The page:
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Ecuador: Distorting communications

There is currently an intense debate taking place in Ecuador regarding an initiative of President Rafael Correa to establish communications as a public service. In order to provide greater insight into this issue, OBSERVACOM has invited two of the country’s leading experts from both sides of the debate, in order to provide their points of view on a key issue related to the regulation of communication services. We would like to extend our thanks to both experts for being prepared to contribute to this latest issue of our newsletter.

 «The expression and dissemination of ideas and information are indivisible, making any restriction of the possibilities of dissemination -through abuse of government control via the facade of public-service regulations, directly representing a limit on the right to freedom of expression…»

Juan Pablo Albán Alencastro*/ Ecuador, January 2015.

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On 26 June 2014, the ruling bloc of the Ecuadorian National Assembly -consisting of 100 of the 137 legislators- and invoking Articles 441 and 443 of the Constitution of the Republic, placed a proposal before the Constitutional Court for 17 amendments to the Constitution. Of these, the one that has caused most public debate in Ecuador is an amendment that would allow for the continued re-election of elected officials. In the opinion of a significant segment of the country’s population, such a measure would offset the principle of political alternation as a guarantee of a genuine democracy. However, other aspects of the proposed reforms are -in my opinion- far more dangerous, given that they threaten fundamental rights such as effective judicial protection and freedom of expression, this by establishing communications as a public service, according to Article 16 of the draft amendments.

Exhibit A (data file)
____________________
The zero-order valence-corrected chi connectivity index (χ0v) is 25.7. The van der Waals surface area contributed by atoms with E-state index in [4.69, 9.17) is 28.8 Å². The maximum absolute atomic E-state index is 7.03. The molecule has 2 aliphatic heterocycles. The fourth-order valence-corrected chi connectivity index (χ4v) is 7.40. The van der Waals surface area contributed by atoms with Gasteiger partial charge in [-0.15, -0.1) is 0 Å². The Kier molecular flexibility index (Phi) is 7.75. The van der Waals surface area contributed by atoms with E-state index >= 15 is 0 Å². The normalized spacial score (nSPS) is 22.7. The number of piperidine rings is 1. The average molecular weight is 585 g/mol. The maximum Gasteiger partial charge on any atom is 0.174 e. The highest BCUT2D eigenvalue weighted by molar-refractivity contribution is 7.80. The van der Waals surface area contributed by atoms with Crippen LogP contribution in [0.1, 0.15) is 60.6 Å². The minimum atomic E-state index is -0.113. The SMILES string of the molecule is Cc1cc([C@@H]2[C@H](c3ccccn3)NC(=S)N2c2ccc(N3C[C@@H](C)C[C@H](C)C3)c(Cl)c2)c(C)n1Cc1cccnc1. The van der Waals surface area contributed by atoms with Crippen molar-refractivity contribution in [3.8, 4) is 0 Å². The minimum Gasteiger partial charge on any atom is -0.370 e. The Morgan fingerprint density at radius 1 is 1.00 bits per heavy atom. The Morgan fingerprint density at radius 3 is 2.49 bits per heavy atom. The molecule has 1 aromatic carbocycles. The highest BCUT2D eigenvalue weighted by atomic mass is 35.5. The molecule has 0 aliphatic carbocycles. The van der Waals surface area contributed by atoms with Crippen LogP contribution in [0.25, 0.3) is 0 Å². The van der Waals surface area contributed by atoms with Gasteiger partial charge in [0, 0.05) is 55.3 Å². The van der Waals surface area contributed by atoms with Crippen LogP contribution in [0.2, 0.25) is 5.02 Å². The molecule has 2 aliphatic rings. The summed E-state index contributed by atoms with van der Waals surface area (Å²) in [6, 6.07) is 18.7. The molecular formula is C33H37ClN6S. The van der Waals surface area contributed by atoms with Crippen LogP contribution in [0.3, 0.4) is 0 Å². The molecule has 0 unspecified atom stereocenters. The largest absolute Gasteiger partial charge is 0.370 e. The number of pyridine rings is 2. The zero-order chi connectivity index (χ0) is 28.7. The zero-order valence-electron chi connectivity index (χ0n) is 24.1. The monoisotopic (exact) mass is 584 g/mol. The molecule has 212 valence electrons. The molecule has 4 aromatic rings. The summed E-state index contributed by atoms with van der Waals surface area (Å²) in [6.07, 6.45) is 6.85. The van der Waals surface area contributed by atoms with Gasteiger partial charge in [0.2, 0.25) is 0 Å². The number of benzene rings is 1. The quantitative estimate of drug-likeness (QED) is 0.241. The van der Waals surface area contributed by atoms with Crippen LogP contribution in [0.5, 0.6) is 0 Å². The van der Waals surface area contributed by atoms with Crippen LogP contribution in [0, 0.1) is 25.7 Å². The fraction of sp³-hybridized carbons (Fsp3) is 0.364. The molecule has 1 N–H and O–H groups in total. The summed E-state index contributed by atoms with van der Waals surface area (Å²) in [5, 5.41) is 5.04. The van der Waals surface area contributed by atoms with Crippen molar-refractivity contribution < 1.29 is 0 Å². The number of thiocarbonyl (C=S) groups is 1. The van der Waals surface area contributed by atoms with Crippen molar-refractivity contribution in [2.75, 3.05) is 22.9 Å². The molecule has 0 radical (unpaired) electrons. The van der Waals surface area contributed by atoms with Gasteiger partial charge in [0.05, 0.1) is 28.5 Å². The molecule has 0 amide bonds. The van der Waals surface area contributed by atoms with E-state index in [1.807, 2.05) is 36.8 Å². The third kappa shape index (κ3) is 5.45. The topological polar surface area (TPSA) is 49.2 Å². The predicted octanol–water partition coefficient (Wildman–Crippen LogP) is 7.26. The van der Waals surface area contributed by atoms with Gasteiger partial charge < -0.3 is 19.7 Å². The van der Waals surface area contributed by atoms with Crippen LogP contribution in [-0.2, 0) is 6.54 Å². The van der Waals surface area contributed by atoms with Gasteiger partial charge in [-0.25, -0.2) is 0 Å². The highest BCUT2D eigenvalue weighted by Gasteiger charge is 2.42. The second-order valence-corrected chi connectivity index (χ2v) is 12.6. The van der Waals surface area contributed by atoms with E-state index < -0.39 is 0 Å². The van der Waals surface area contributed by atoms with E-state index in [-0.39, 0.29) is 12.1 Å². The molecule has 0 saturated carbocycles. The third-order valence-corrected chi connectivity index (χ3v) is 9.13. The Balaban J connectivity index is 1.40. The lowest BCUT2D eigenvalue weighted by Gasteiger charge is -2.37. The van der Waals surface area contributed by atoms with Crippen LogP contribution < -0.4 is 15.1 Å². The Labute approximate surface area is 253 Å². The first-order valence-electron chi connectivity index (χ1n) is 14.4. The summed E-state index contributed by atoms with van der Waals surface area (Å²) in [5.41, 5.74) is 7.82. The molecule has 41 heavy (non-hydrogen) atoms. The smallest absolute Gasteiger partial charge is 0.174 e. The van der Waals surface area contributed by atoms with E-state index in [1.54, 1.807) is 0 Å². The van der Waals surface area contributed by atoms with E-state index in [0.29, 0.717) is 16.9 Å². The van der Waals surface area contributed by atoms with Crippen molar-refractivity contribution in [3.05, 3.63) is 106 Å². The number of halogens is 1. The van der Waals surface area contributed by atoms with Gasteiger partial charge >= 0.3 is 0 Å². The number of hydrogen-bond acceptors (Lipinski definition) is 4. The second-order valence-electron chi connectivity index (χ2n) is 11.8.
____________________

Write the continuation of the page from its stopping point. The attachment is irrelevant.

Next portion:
The human right to freedom of expression is recognized by the Constitution in Articles 16-18. However, this right would be seriously affected if it is established as a public service, as it would then fall under the control of the State, which could then argue that to ensure this “public good” it should be subjected to certain quality standards and criteria of liability.